I have a friend who takes classes on just about everything and anything that’s interesting in the world. Bollywood funk dancing? Sign her up. Grown-up pottery workshops? Let’s make a date of it! she says. She’s a typical New Yorker, Type-A personality, where every learning opportunity is seized, and funneled into bonding sessions with good friends, new date persons, or chances to connect with strangers. In short, she is totally awesome and this is the way we should all be. But we don’t always have the free time nor the money to seize upon everything we could explore.
We all have creative outlets, and/or activities we do for quiet meditation. I don’t know, sometimes those two things meld. For example, one of those relaxing, yet expressive hobbies of mine is playing piano (thanks, Tiger Mom). Learning or re-learning a Bach sonatina both quells my soul and stirs my imagination. Maybe for some, it’s knitting. Maybe for others it’s drawing, or building an awesome bookshelf.
I think there are many moments of the day or the week that we somehow devote to making something invented by us—that’s the broad definition of creativity that I’ll go with. While some we may pay out of pocket for and commit precious spare time time to (like when taking a class), there are going to be many other missed opportunities. There’s an endless world of things we could or should explore. Not all of us have the means to explore as many of them as my enterprising friend.
Cooking for yourself can feed your creativity and fill a daily necessity in one deft, delicious swoop. When you’re actively making something for your own sustenance (not passively ordering out, or robotically following some delivered recipe kit), you’re both doing something you have to do—eating—and exercising your knowledge and imagination. I can’t think of an activity that serves both functions better.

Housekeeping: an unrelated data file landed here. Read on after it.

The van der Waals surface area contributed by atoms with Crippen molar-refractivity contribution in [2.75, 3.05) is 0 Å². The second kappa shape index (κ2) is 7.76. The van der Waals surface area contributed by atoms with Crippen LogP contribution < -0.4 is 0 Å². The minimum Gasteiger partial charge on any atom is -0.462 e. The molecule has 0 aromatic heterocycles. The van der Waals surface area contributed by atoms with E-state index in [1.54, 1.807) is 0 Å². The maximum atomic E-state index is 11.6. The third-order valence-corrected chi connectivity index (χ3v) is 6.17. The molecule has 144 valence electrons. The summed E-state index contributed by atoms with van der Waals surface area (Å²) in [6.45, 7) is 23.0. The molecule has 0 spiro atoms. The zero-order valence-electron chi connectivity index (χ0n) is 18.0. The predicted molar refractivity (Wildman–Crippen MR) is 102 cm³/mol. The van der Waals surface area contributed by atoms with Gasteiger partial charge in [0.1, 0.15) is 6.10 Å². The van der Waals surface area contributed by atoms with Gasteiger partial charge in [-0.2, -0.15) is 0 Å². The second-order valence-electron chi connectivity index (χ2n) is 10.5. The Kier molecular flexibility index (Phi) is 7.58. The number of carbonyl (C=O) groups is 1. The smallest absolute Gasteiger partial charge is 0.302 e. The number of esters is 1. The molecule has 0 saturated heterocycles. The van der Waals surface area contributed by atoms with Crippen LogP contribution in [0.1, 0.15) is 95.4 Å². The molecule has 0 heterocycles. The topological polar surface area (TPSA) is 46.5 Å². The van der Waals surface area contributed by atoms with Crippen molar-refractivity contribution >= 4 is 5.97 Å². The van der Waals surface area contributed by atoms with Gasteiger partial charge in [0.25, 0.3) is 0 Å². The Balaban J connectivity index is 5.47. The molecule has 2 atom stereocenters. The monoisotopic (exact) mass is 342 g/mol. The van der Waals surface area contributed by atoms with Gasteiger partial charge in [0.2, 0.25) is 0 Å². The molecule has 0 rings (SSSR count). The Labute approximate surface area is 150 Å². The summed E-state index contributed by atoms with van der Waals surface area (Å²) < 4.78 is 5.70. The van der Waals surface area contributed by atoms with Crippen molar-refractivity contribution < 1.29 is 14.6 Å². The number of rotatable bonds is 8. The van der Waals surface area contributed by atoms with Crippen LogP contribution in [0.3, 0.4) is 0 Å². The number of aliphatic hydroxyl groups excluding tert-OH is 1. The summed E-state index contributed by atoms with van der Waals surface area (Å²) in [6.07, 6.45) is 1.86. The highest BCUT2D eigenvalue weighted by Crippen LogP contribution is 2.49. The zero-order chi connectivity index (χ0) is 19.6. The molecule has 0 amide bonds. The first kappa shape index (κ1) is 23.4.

And let’s please hold the notion that you have to be a really brilliant culinary mind to be “creative” when you cook. Everyday cooking is not about making the most artfully inventive meal in the world. You don’t need to reinvent the wheel for dinner, but you can if you want to. You don’t need a chef’s level of expertise to make something completely original every time. But you also don’t need to follow any recipe to a T (which, in fact, is what one of the world’s greatest living chefs, Jacques Pepin, discourages). You can do whatever you want. So go hogwild—or not. See where it leads you.
That’s what brought me to cooking; I didn’t have the cash nor the leisure time to fully engage with food activities of any other sort. I wanted to explore food, but I didn’t have the wallet to do so at the hyped yet expensive eateries in town, nor the spare time to trek out to outer boroughs for cheap yet exciting ethnic foods as often as I would have liked. I was in my early twenties when I started this blog, and now I’m in my early thirties. Things have changed. I’m not as scrappy; I’m admittedly comfortable, and I gladly pay for and devote time to things that my earlier self would barf at if she ever knew. Weekly flower bouquet (instead of snatching wildflowers from a vacant lot to put in a vase)? Yes, please. Monthly housecleaning? I freaking can’t live without it. Expensive yoga classes instead of DIY exercise in the park? Barf, barf, goes my former self.
Growing older has been a process of discarding the duties that I abhor, and owning the ones I love more and more. Let’s face it: There is a finite number of things you can do, no matter how much time you have or how financially comfortable you are. So if you’re looking to bundle some needs and wants into the same bucket, embracing home cooking is a sensible hobby to take up. And, if you really want to get the most out of your home cooking investment—like a true, busy New Yorker? Roll it into a business meeting or a catch-up with an old friend. I think I know just the person to invite for dinner next.